The time evolution of the controlled states for the fractional Rössler map

Fractional-order Wang map

System model and dynamics

Another 3D chaotic map that has an interesting attractor is the hyperchaotic Wang map proposed in [12] and given by

$$ \textstyle\begin{cases} x ( n+1 ) =a_{3}y ( n ) +(a_{4}+1)x ( n ) , \\ y ( n+1 ) =a_{1}x ( n ) +y ( n ) +a _{2}z ( n ) , \\ z ( n+1 ) =(a_{7}+1)z ( n ) +a_{6}y ( n ) z ( n ) +a_{5}. \end{cases} $$
(27)

Figure 15 shows the phase portraits for the following set of parameters:

$$ ( a_{1},a_{2},a_{3},a_{4},a_{5},a_{6},a_{7} ) = ( -1.9,0.2,0.5,-2.3,2,-0.6,-1.9 ) . $$

It is easy to see that the system exhibits chaos, a result that has been reported and studied in the literature.

Figure 15
figure15

Phase portraits of the standard discrete-time Wang system

We follow the same lines of the previous two sections to arrive at the fractional-order discrete-time Wang map given by

$$ \textstyle\begin{cases} {}^{C}\Delta _{a}^{\upsilon }x ( t ) =a_{3}y ( t-1+ \upsilon ) +a_{4}x ( t-1+\upsilon ) , \\ {}^{C}\Delta _{a}^{\upsilon }y ( t ) =a_{1}x ( t-1+ \upsilon ) +a_{2}z ( t-1+\upsilon ) , \\ {}^{C}\Delta _{a}^{\upsilon }z ( t ) =a_{7}z ( t-1+ \upsilon ) +a_{6}y ( t-1+\upsilon ) z ( t-1+ \upsilon ) +a_{5}. \end{cases} $$
(28)

The numerical formulas can be obtained in a similar fashion to the previous two sections by means of Theorem 1. It can be easily shown that the fractional Wang map (28) is chaotic. Consider the case \(a=0\) and initial conditions \(( x ( 0 ) ,y ( 0 ) ,z ( 0 ) ) = ( 0.05,0.03,0.02 ) \). Figures 16 and 17 show the resulting attractors for the fractional orders \(\upsilon =0.97\) and \(\upsilon =0.969\), respectively. We have also plotted the bifurcation diagram with the critical parameter \(a_{3}\) being varied at steps of \(\Delta a_{._{3}}=0.001\) and the remaining parameters chosen as \(( a_{1},a_{2},a_{4},a_{5},a_{6},a_{7} ) = ( -1.9,0.2,-2.3,2,-0.6,-1.9 ) \). The bifurcation duration was set to \(n=200\). The bifurcation diagrams are depicted in Fig. 18 for different fractional orders υ. In Fig. 19, we show the bifurcation diagram of the fractional Wang map (28) with \(\upsilon \in [ 0.9,1 ] \) as the critical parameter. We see that the map exhibits a chaotic behavior over a short interval of fractional orders. Chaos clearly disappears completely for \(\upsilon <\upsilon _{0}\approx 0.915 \). In fact, when \(\upsilon <0.968\), the chaotic behavior is intermittent and has a very short range.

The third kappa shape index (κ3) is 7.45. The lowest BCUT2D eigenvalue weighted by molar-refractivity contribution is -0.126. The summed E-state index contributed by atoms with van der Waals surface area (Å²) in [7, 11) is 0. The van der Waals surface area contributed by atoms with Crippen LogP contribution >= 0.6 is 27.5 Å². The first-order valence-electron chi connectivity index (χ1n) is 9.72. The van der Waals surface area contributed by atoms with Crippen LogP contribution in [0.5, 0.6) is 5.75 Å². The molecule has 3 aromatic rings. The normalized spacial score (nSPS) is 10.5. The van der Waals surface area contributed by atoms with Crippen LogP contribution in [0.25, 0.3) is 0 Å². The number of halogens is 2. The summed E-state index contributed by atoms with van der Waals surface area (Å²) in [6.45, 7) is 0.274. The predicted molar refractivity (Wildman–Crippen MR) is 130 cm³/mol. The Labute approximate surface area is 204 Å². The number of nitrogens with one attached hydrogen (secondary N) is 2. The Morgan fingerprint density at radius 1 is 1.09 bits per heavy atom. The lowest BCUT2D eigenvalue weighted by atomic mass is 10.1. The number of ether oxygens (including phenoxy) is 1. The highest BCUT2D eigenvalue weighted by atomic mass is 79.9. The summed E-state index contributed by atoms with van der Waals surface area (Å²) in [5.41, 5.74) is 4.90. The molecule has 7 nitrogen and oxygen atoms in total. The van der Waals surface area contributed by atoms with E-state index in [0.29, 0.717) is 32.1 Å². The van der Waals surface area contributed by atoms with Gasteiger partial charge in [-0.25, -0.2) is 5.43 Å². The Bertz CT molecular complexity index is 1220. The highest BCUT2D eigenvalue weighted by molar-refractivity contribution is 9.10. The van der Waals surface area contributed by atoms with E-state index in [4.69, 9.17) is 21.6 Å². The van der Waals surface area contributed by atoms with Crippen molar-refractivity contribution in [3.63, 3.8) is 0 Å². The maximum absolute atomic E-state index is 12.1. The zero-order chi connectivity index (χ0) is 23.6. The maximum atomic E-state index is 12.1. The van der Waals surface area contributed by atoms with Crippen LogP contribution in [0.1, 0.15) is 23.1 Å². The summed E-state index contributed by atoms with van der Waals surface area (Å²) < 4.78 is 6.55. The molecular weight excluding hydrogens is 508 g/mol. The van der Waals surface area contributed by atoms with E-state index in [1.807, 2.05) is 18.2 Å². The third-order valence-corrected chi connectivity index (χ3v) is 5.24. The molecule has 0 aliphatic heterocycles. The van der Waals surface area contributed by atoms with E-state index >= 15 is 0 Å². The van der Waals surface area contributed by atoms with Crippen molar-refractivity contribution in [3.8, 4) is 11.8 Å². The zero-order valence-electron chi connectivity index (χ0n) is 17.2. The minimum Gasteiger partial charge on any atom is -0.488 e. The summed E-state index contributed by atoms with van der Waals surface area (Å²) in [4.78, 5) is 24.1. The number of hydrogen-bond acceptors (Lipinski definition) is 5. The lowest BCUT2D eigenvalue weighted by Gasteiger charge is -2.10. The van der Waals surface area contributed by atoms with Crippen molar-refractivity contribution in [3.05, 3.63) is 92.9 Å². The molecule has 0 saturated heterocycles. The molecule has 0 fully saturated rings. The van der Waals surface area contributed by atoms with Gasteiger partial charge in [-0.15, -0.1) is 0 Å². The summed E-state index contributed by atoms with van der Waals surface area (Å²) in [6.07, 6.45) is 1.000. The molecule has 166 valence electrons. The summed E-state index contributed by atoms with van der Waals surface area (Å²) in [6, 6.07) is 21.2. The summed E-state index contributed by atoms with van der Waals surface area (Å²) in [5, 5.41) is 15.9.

Figure 16
figure16

Phase space portraits of the fractional-order Wang map for \(\upsilon =0.97\)

Figure 17
figure17

Phase space portraits of the fractional-order Wang map for \(\upsilon =0.969\)

Figure 18
figure18

Bifurcation diagrams of the fractional-order Wang map for different fractional orders

Figure 19
figure19

Bifurcation diagram of the fractional Rössler map with \(\upsilon \in [ 0,1 ] \) as the critical parameter, \(( a_{1},a_{2},a_{4},a_{5},a_{6},a_{7} ) = ( -1.9,0.2,-2.3,2,-0.6,-1.9 ) \) and \(( x ( 0 ) ,y ( 0 ) ,z ( 0 ) ) = ( 0.05,0.03,0.02 ) \)

The Lyapunov exponents of the fractional Wang map (28) with the same previous parameters and initial conditions are depicted in Fig. 20. For \(\upsilon =1\), we see that \(\lambda _{1}>\lambda _{2}>0\), indicating hyperchaotic dynamics. This changes as the fractional order is made smaller. In fact, for \(\upsilon =0.9\), \(0>\lambda _{1}>\lambda _{2}>\lambda _{3}\), which leads to a stable map dynamic.

Figure 20
figure20

Estimated Lyapunov exponents of the fractional Wang map for with \(( a_{1},a_{2},a_{4},a_{5},a_{6},a_{7} ) = ( -1.9,0.2,-2.3,2,-0.6,-1.9 ) \), \(( x ( 0 ) ,y ( 0 ) ,z ( 0 ) ) = ( 0.05,0.03,0.02 ) \), and different fractional orders υ

Control laws

The following theorem presents the control laws to stabilize the fractional Wang map (28). The proof has been omitted as it follows the same lines of Theorems 3 and 4. It suffices to say that the eigenvalues of the resulting linear fractional error system is stable as a result of Theorem 2 for specific parameter values including the parameter set considered earlier in this section.

Theorem 5

The fractional-order Wang map (28) is stabilized subject to the control laws

$$ \textstyle\begin{cases} u_{x} ( t ) =2x ( t ) , \\ u_{y} ( t ) =-a_{1}x ( t ) -y ( t ) , \\ u_{z} ( t ) =z ( t ) -a_{6}y ( t ) z ( t ) -a_{5}. \end{cases} $$
(29)

Figure 21 depicts the time evolution of the states for the controlled fractional-order discrete-time Wang system. The states are observed to converge towards zero asymptotically, indicating that the system is stabilized.

Figure 21
figure21

The time evolution of the controlled states for the fractional Wang map

A combined synchronization scheme